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  • He at once called all the royal retinue for a sudden meeting.

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  • Nothing definite is known of him previous to the outbreak of the peasant revolt in 1381, but Froissart says he had served as a soldier in the French War, and a Kentishman in the retinue of Richard II.

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  • As well as the superintendence of the royal stables, he had that of the retinue of the sovereign, also the charge of the funds set aside for the religious functions of the court, coronations, &c. On the death of a sovereign he had the right to all the horses and their equipment in the royal stables.

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  • Common people would not thus be provided with a ghostly retinue, but their simpler funeral ceremonies were as far as they went similar to those of their monarch.

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  • With a retinue of about 700 persons, entertained in Italy at the pope's expense, he reached Ferrara early in March 1438.

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  • He was noted for his hospitality, and was somewhat ostentatious in his habits, sometimes visiting Canterbury and other towns attended by a retinue of 800 horsemen.

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  • The invading sovereign, going to Sta Maria delle Grazie with his retinue to admire the renowned painting of the "Last Supper," asked if it could not be detached from the wall and transported to France.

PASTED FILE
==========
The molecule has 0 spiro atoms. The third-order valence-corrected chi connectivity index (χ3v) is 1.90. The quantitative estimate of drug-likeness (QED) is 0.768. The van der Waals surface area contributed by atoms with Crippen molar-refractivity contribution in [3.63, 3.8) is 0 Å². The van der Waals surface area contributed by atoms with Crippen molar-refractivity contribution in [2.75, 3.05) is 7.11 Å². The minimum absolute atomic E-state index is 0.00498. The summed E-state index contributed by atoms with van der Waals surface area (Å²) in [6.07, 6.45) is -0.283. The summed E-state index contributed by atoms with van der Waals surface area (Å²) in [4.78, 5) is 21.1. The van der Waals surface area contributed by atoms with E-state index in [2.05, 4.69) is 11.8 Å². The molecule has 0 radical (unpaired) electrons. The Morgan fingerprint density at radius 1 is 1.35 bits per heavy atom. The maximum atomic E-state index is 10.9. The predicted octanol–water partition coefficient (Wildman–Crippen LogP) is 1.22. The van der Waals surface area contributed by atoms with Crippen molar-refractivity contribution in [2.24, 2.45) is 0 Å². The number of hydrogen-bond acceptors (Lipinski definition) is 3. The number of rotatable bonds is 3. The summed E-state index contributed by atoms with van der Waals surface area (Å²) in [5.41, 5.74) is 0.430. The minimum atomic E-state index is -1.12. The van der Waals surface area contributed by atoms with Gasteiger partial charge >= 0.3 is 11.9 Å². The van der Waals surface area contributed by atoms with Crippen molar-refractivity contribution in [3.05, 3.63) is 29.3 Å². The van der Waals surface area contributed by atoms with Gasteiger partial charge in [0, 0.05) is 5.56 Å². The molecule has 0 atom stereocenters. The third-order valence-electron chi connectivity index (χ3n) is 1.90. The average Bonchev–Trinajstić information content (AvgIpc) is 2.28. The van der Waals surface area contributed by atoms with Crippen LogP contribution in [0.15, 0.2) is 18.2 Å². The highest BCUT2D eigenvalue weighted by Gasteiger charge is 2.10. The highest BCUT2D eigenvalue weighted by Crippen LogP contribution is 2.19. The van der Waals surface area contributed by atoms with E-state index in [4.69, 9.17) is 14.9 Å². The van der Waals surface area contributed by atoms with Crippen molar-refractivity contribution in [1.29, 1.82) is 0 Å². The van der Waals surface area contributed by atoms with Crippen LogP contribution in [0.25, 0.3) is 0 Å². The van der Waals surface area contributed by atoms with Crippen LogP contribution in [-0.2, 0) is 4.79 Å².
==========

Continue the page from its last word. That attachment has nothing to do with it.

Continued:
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  • Within a few months the ageing master uprooted himself from Milan, and moved with his chattels and retinue of pupils to Rome, into the service of the house that first befriended him, the Medici.

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  • The Arsacids also were afraid of destroying the wealth and commerce of Seleucia, if they entered it with their large retinue of barbarian officials and soldiers (Strabo xvi.

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  • In 1090 Count Roger the Norman (son of Tancred de Hauteville), then master of Sicily, came to Malta with a small retinue; the Arab garrison was unable to offer effective opposition, and the Maltese were willing and able to welcome the Normans as deliverers and to hold the island after the immediate withdrawal of Count Roger.

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  • Sebaoth, or " hosts," attached to the name of Yahweh, denoted the heavenly retinue of stars.